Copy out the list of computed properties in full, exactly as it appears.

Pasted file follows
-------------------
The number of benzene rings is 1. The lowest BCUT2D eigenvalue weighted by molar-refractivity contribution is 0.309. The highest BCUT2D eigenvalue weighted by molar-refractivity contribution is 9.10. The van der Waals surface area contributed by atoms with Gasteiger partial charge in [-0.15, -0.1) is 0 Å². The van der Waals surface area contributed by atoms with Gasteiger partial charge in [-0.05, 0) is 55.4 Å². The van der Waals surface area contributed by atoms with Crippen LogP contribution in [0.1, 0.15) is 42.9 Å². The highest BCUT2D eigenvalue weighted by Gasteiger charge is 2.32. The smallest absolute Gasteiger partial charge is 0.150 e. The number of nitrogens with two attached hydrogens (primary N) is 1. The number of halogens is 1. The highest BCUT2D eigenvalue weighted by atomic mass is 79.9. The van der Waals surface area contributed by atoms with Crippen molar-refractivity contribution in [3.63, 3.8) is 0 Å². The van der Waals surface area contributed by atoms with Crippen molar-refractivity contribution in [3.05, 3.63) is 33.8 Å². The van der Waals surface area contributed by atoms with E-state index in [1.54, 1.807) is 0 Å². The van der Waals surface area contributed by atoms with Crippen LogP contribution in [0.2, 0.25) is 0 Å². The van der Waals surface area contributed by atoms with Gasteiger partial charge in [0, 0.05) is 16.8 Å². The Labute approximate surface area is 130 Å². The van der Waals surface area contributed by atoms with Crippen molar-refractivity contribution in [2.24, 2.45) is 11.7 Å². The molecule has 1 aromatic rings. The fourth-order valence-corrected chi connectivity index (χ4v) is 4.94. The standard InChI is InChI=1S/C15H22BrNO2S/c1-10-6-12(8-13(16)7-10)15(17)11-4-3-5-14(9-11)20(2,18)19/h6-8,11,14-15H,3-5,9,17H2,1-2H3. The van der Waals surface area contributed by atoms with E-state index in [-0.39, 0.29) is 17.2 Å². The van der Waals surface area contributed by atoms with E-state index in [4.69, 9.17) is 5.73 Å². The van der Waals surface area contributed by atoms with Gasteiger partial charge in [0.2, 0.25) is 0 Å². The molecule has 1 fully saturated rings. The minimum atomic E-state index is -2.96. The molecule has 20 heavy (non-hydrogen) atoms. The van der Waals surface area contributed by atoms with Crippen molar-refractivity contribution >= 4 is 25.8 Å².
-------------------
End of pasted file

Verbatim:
The number of benzene rings is 1. The lowest BCUT2D eigenvalue weighted by molar-refractivity contribution is 0.309. The highest BCUT2D eigenvalue weighted by molar-refractivity contribution is 9.10. The van der Waals surface area contributed by atoms with Gasteiger partial charge in [-0.15, -0.1) is 0 Å². The van der Waals surface area contributed by atoms with Gasteiger partial charge in [-0.05, 0) is 55.4 Å². The van der Waals surface area contributed by atoms with Crippen LogP contribution in [0.1, 0.15) is 42.9 Å². The highest BCUT2D eigenvalue weighted by Gasteiger charge is 2.32. The smallest absolute Gasteiger partial charge is 0.150 e. The number of nitrogens with two attached hydrogens (primary N) is 1. The number of halogens is 1. The highest BCUT2D eigenvalue weighted by atomic mass is 79.9. The van der Waals surface area contributed by atoms with Crippen molar-refractivity contribution in [3.63, 3.8) is 0 Å². The van der Waals surface area contributed by atoms with Crippen molar-refractivity contribution in [3.05, 3.63) is 33.8 Å². The van der Waals surface area contributed by atoms with E-state index in [1.54, 1.807) is 0 Å². The van der Waals surface area contributed by atoms with Crippen LogP contribution in [0.2, 0.25) is 0 Å². The van der Waals surface area contributed by atoms with Gasteiger partial charge in [0, 0.05) is 16.8 Å². The Labute approximate surface area is 130 Å². The van der Waals surface area contributed by atoms with Crippen molar-refractivity contribution in [2.24, 2.45) is 11.7 Å². The molecule has 1 aromatic rings. The fourth-order valence-corrected chi connectivity index (χ4v) is 4.94. The standard InChI is InChI=1S/C15H22BrNO2S/c1-10-6-12(8-13(16)7-10)15(17)11-4-3-5-14(9-11)20(2,18)19/h6-8,11,14-15H,3-5,9,17H2,1-2H3. The van der Waals surface area contributed by atoms with E-state index in [-0.39, 0.29) is 17.2 Å². The van der Waals surface area contributed by atoms with E-state index in [4.69, 9.17) is 5.73 Å². The van der Waals surface area contributed by atoms with Gasteiger partial charge in [0.2, 0.25) is 0 Å². The molecule has 1 fully saturated rings. The minimum atomic E-state index is -2.96. The molecule has 20 heavy (non-hydrogen) atoms. The van der Waals surface area contributed by atoms with Crippen molar-refractivity contribution >= 4 is 25.8 Å².